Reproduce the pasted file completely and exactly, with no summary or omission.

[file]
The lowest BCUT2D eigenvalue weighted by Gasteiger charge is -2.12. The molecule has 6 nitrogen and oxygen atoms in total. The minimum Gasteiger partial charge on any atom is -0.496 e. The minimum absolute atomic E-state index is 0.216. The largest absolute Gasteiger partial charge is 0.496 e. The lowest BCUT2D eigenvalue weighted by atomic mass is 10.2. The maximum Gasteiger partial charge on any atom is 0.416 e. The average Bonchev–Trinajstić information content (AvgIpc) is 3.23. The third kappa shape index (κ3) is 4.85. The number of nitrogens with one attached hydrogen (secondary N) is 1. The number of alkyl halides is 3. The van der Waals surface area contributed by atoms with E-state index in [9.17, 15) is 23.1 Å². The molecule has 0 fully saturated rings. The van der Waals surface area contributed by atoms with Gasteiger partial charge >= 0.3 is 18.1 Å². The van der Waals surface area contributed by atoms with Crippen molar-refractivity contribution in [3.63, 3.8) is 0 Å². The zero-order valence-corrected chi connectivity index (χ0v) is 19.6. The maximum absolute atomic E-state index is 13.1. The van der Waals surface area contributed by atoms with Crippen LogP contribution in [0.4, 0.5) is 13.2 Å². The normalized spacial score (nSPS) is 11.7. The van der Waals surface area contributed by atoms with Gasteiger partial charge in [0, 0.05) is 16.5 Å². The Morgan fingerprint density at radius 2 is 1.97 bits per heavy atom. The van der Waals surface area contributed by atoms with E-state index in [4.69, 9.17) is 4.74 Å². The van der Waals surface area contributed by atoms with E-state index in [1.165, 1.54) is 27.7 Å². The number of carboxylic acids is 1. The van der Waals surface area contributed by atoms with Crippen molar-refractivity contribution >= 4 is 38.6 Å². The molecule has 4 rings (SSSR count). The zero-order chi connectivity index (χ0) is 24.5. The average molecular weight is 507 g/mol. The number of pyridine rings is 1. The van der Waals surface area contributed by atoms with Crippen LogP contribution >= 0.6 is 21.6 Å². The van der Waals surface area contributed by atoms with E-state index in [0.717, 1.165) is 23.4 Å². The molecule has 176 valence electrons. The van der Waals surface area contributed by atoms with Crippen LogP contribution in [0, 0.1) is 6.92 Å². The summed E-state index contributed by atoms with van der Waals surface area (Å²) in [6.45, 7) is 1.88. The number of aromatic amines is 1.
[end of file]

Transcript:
The lowest BCUT2D eigenvalue weighted by Gasteiger charge is -2.12. The molecule has 6 nitrogen and oxygen atoms in total. The minimum Gasteiger partial charge on any atom is -0.496 e. The minimum absolute atomic E-state index is 0.216. The largest absolute Gasteiger partial charge is 0.496 e. The lowest BCUT2D eigenvalue weighted by atomic mass is 10.2. The maximum Gasteiger partial charge on any atom is 0.416 e. The average Bonchev–Trinajstić information content (AvgIpc) is 3.23. The third kappa shape index (κ3) is 4.85. The number of nitrogens with one attached hydrogen (secondary N) is 1. The number of alkyl halides is 3. The van der Waals surface area contributed by atoms with E-state index in [9.17, 15) is 23.1 Å². The molecule has 0 fully saturated rings. The van der Waals surface area contributed by atoms with Gasteiger partial charge >= 0.3 is 18.1 Å². The van der Waals surface area contributed by atoms with Crippen molar-refractivity contribution in [3.63, 3.8) is 0 Å². The zero-order valence-corrected chi connectivity index (χ0v) is 19.6. The maximum absolute atomic E-state index is 13.1. The van der Waals surface area contributed by atoms with Crippen LogP contribution in [0.4, 0.5) is 13.2 Å². The normalized spacial score (nSPS) is 11.7. The van der Waals surface area contributed by atoms with Gasteiger partial charge in [0, 0.05) is 16.5 Å². The Morgan fingerprint density at radius 2 is 1.97 bits per heavy atom. The van der Waals surface area contributed by atoms with E-state index in [4.69, 9.17) is 4.74 Å². The van der Waals surface area contributed by atoms with E-state index in [1.165, 1.54) is 27.7 Å². The number of carboxylic acids is 1. The van der Waals surface area contributed by atoms with Crippen molar-refractivity contribution >= 4 is 38.6 Å². The molecule has 4 rings (SSSR count). The zero-order chi connectivity index (χ0) is 24.5. The average molecular weight is 507 g/mol. The number of pyridine rings is 1. The van der Waals surface area contributed by atoms with Crippen LogP contribution >= 0.6 is 21.6 Å². The van der Waals surface area contributed by atoms with E-state index in [0.717, 1.165) is 23.4 Å². The molecule has 176 valence electrons. The van der Waals surface area contributed by atoms with Crippen LogP contribution in [0, 0.1) is 6.92 Å². The summed E-state index contributed by atoms with van der Waals surface area (Å²) in [6.45, 7) is 1.88. The number of aromatic amines is 1.